— American Eloquence, Volume I. (of 4) - Studies In American Political History (1896) • Various

... whom holds a paper from which he reads. Facing the ruined Residency is a long grim row of gallows; below these, bound hand and foot and closely guarded is a row of prisoners. A signal is given, and from every gibbet swings what lately was a man. These are the ringleaders in the insensate tragedy, who, brought to justice by the strong resistless power of British bayonets, hang facing the scene of their infamy, for a sign throughout the length and ...
— The Story of the Guides • G. J. Younghusband

... proclaim war against the people—war to their annihilation. As they have dealt with me, so shall I deal with them. I shall grind them to powder, and strew their dust upon the air. There shall be a spy in every man's house, a traitor on every hearth, a hangman in every village, a gibbet in every square. Plague, leprosy, or fever shall be less deadly than my wrath; I will make every frontier a grave-yard, every province a lazar-house, and cure the sick by the sword. I shall have peace in Russia, though it be the peace of the dead. ...
— Vera - or, The Nihilists • Oscar Wilde

... baffled and dispersed United Irishmen. Of the chiefs imprisoned in March and May, Lord Edward had died of his wounds and vexation; Oliver Bond of apoplexy; the brothers Sheares, Father Quigley, and William Michael Byrne on the gibbet. In July, on Samuel Nelson's motion, the remaining prisoners in Newgate, Bridewell, and Kilmainham, agreed, in order to stop the effusion of blood, to expatriate themselves to any country not at ...
— A Popular History of Ireland - From the earliest period to the emancipation of the Catholics • Thomas D'Arcy McGee

... resentment, spite of all we do, Will haunt us fools, and other vices too, Why should not reason use her own just sense, And square her punishments to each offence? Suppose a slave, as he removes the dish, Licks the warm gravy or remains of fish, Should his vexed master gibbet the poor lad, He'd be a second Labeo, STARING mad. Now take another instance, and remark A case of madness, grosser and more stark. A friend has crossed you:—'tis a slight affair; Not to forgive it writes you down ...
— The Satires, Epistles, and Art of Poetry • Horace

... conciliation to which Elizabeth had trusted for the religious reunion of her subjects was foiled; and the English Catholics, fined, imprisoned at every crisis of national danger, and deprived of their teachers by the prison and the gibbet, were severed more hopelessly than ever from the national Church. A fresh impulse was thus given to the growing current of opinion which was to bring England at last to recognize the right of every man to freedom both of conscience and of worship. ...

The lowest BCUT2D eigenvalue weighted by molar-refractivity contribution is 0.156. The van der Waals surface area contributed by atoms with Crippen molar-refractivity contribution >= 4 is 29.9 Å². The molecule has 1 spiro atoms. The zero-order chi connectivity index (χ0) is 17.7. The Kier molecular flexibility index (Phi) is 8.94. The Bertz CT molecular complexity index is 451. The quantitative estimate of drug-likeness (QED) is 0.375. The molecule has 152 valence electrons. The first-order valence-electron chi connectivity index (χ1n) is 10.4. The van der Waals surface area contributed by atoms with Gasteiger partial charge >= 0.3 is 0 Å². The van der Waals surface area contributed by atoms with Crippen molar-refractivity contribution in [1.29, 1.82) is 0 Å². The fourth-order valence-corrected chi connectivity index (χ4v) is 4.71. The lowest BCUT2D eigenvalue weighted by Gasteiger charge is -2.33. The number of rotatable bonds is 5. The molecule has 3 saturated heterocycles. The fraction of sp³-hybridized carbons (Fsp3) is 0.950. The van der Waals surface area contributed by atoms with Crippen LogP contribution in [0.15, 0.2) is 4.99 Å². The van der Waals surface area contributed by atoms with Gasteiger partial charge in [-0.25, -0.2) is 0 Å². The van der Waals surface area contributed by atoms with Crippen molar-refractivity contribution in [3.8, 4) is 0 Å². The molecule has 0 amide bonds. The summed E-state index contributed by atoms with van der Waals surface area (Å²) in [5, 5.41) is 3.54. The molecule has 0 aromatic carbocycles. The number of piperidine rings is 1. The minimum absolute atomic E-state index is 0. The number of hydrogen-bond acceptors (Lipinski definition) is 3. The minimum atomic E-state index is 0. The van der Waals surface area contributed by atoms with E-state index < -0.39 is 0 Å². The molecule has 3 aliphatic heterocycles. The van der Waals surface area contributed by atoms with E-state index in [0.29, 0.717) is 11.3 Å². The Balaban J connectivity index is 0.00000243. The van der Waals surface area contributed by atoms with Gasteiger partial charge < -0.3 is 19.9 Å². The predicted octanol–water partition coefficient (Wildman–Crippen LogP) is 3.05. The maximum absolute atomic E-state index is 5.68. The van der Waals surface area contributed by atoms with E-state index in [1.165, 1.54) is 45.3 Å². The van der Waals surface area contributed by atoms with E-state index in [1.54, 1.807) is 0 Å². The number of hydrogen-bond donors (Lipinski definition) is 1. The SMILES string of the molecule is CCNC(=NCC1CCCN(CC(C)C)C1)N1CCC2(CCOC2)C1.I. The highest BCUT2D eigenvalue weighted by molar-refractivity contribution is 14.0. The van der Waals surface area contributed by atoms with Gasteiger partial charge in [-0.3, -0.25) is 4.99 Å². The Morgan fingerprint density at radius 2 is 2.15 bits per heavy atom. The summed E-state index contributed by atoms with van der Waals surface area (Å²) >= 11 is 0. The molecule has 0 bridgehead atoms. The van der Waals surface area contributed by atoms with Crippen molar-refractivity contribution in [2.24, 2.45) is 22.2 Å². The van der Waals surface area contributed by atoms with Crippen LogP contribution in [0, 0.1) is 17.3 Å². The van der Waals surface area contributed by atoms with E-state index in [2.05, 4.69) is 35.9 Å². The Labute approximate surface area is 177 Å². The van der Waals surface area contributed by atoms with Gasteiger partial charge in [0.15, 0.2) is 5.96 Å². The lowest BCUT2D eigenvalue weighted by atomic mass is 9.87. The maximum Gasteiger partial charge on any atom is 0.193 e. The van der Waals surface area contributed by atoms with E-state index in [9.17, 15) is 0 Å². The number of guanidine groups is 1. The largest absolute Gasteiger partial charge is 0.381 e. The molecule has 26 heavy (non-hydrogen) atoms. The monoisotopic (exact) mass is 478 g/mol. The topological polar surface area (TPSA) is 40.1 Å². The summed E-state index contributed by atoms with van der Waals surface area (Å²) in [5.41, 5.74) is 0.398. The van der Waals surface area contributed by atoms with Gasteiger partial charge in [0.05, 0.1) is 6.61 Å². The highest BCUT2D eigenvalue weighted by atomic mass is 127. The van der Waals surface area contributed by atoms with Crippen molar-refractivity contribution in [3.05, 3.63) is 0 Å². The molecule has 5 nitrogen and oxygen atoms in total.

— History of the English People - Volume 4 (of 8) • John Richard Green

... Old Dessauer, at sight of so many images of that bird, threw out the observation, loud enough, from the top of the table, 'Hah, Walrave, I see you are making yourself acquainted with the RAVENS in time, that they may not be strange to you at last,'"—when they come to eat you on the gibbet! (not a soft tongue, the Old Dessauer's). "Another day, seeing Walrave seated between two Jesuit Guests, the Prince said: 'Ah, there you are right, Walrave; there you sit safe; the Devil can't get you there!' ...
— History of Friedrich II. of Prussia, Vol. XIII. (of XXI.) • Thomas Carlyle

... Horses, dogs, even rats, are now more safe from wanton brutality than great numbers of men and women in the eighteenth century. To any one who studies that period, the stocks, the whipping post, the gibbet, cock fights, prize-fights, bull-baitings, accounts of rapes, are simply the outward signs of an all-pervading cruelty. If he opens a novel, he finds that the story turns on brutality in one form or other. ...
— A History of English Prose Fiction • Bayard Tuckerman

... judicial functions was a thing of which he had no conception. It had probably never occurred to him that there was in Bengal an authority perfectly independent of the Council, an authority which could protect one whom the Council wished to destroy, and send to the gibbet one whom the Council wished to protect. Yet such was the fact. The Supreme Court was, within the sphere of its own duties, altogether independent of the Government. Hastings, with his usual sagacity, had seen how much advantage he might derive ...
— Critical and Historical Essays, Volume III (of 3) • Thomas Babington Macaulay

... absence Osio was condemned to death on the gibbet. His goods were confiscated to the State. His house in Monza was destroyed, and a pillar of infamy recording his crimes, was erected on its site. A proclamation of outlawry was issued on April 5, 1608, under the seal of Don Pietro de Acevedo, Count of Fuentes, and governor ...
— Renaissance in Italy, Volumes 1 and 2 - The Catholic Reaction • John Addington Symonds

... torment and all that other side of futurity, who could even think of the mildest purgatory as suitable to those poor flipperty-gibbet inanities who broke the seventh commandment as gaily as a child breaks his indiarubber ball, and were as incapable of passion and crime as they were incapable of heroism ...